What you can do in an escalating situation

These are some things that you can do when you notice the situation is escalating:

  • If you are concerned that a student may be violent, do not arrange to meet with her/him until you have consulted senior personnel or campus security to determine if this is an appropriate course of action.
  • If a student seems to become angry during a meeting, use a time-­‐out strategy (ask the student to reschedule a meeting with you after s/he has taken more time to think about her/his response).
  • Stay calm and set limits (explain clearly and directly what behaviours are acceptable).
  • Enlist the help of a co-­‐worker (avoid meeting alone or in a private office with the student).
  • If you feel it is appropriate to continue meeting with a distressed student, remain in an open area with a visible means of escape (remain at a safe distance, sit closest to the door, and keep a phone available to call for help).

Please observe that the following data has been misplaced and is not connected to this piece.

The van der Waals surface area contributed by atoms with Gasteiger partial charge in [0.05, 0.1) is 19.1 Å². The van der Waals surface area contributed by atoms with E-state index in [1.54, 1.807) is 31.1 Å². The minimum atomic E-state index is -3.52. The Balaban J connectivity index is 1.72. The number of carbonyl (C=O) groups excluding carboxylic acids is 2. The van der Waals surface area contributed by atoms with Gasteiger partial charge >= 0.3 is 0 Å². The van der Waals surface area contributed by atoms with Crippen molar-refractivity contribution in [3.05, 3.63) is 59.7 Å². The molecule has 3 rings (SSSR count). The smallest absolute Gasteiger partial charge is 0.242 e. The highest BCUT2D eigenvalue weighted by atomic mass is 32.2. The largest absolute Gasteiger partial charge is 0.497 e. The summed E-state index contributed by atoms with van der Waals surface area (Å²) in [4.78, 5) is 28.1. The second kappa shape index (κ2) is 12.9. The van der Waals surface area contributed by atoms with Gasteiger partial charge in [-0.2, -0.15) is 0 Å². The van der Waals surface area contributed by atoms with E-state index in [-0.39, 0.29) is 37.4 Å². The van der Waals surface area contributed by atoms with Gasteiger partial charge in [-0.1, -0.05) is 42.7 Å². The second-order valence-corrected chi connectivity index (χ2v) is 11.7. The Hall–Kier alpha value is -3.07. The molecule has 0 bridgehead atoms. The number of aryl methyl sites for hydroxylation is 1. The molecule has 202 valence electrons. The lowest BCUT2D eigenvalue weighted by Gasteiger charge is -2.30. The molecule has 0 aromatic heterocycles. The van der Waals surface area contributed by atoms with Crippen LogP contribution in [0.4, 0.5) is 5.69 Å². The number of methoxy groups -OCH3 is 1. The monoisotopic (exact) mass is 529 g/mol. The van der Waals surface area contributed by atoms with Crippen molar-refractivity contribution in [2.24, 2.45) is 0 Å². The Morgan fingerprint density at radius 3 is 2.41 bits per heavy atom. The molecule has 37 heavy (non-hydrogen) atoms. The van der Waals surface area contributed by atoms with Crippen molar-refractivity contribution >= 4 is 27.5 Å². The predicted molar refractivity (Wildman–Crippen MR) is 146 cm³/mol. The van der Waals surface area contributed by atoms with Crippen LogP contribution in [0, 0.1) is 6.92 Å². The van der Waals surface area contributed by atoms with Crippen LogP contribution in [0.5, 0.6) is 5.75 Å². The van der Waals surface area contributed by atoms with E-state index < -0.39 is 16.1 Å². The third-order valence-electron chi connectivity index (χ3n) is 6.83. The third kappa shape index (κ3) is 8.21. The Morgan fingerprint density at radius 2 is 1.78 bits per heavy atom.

Assess your level of safety and be cognizant of your intuition. Call the campus security/local police if you feel the student may harm her/himself, someone else, or you.

Times of year that can feel more stressful for students:

September – October
These months are particularly high stress for first year students and students in general as they settle into the new academic year.

Quite often, during this month, students write their mid-­‐terms and submit major assignments.

End of Semester
Typically as the end of each semester closes, students are under increased stress academically and also financially.

End of the Year
This is the most intense period of the year when students write all the final examinations for their full year courses.

End of Final Year
Students transitioning out of the University may be concerned about their career and life outside of the University.

Depending on Discipline: around thesis/major research project deadlines